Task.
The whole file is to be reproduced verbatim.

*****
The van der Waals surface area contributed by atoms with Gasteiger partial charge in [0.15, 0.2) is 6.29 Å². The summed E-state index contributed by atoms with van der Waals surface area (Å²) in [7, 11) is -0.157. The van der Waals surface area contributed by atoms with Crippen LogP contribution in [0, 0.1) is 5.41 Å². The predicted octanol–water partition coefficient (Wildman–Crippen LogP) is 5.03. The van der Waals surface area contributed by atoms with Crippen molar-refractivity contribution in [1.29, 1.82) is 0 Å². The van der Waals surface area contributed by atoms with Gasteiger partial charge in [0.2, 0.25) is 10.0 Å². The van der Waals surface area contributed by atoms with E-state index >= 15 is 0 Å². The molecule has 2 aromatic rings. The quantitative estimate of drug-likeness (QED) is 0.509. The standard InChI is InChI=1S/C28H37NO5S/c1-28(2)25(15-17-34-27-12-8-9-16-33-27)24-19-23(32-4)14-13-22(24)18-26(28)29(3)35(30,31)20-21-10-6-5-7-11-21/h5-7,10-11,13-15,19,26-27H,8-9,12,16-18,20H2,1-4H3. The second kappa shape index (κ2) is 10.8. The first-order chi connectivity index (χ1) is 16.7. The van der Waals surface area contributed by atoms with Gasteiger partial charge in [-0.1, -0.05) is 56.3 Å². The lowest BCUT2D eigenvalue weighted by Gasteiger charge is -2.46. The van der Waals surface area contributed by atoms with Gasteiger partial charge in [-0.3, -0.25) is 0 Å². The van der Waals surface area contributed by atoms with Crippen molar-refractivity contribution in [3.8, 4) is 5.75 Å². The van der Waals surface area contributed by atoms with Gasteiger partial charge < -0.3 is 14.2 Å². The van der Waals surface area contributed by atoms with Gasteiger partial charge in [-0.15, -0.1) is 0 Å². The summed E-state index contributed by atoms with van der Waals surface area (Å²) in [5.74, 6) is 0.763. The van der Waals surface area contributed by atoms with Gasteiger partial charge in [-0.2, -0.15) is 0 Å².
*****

The van der Waals surface area contributed by atoms with Gasteiger partial charge in [0.15, 0.2) is 6.29 Å². The summed E-state index contributed by atoms with van der Waals surface area (Å²) in [7, 11) is -0.157. The van der Waals surface area contributed by atoms with Crippen LogP contribution in [0, 0.1) is 5.41 Å². The predicted octanol–water partition coefficient (Wildman–Crippen LogP) is 5.03. The van der Waals surface area contributed by atoms with Crippen molar-refractivity contribution in [1.29, 1.82) is 0 Å². The van der Waals surface area contributed by atoms with Gasteiger partial charge in [0.2, 0.25) is 10.0 Å². The van der Waals surface area contributed by atoms with E-state index >= 15 is 0 Å². The molecule has 2 aromatic rings. The quantitative estimate of drug-likeness (QED) is 0.509. The standard InChI is InChI=1S/C28H37NO5S/c1-28(2)25(15-17-34-27-12-8-9-16-33-27)24-19-23(32-4)14-13-22(24)18-26(28)29(3)35(30,31)20-21-10-6-5-7-11-21/h5-7,10-11,13-15,19,26-27H,8-9,12,16-18,20H2,1-4H3. The second kappa shape index (κ2) is 10.8. The first-order chi connectivity index (χ1) is 16.7. The van der Waals surface area contributed by atoms with Gasteiger partial charge in [-0.1, -0.05) is 56.3 Å². The lowest BCUT2D eigenvalue weighted by Gasteiger charge is -2.46. The van der Waals surface area contributed by atoms with Gasteiger partial charge in [-0.3, -0.25) is 0 Å². The van der Waals surface area contributed by atoms with Crippen molar-refractivity contribution in [3.8, 4) is 5.75 Å². The van der Waals surface area contributed by atoms with Gasteiger partial charge < -0.3 is 14.2 Å². The van der Waals surface area contributed by atoms with Gasteiger partial charge in [-0.15, -0.1) is 0 Å². The summed E-state index contributed by atoms with van der Waals surface area (Å²) in [5.74, 6) is 0.763. The van der Waals surface area contributed by atoms with Gasteiger partial charge in [-0.2, -0.15) is 0 Å².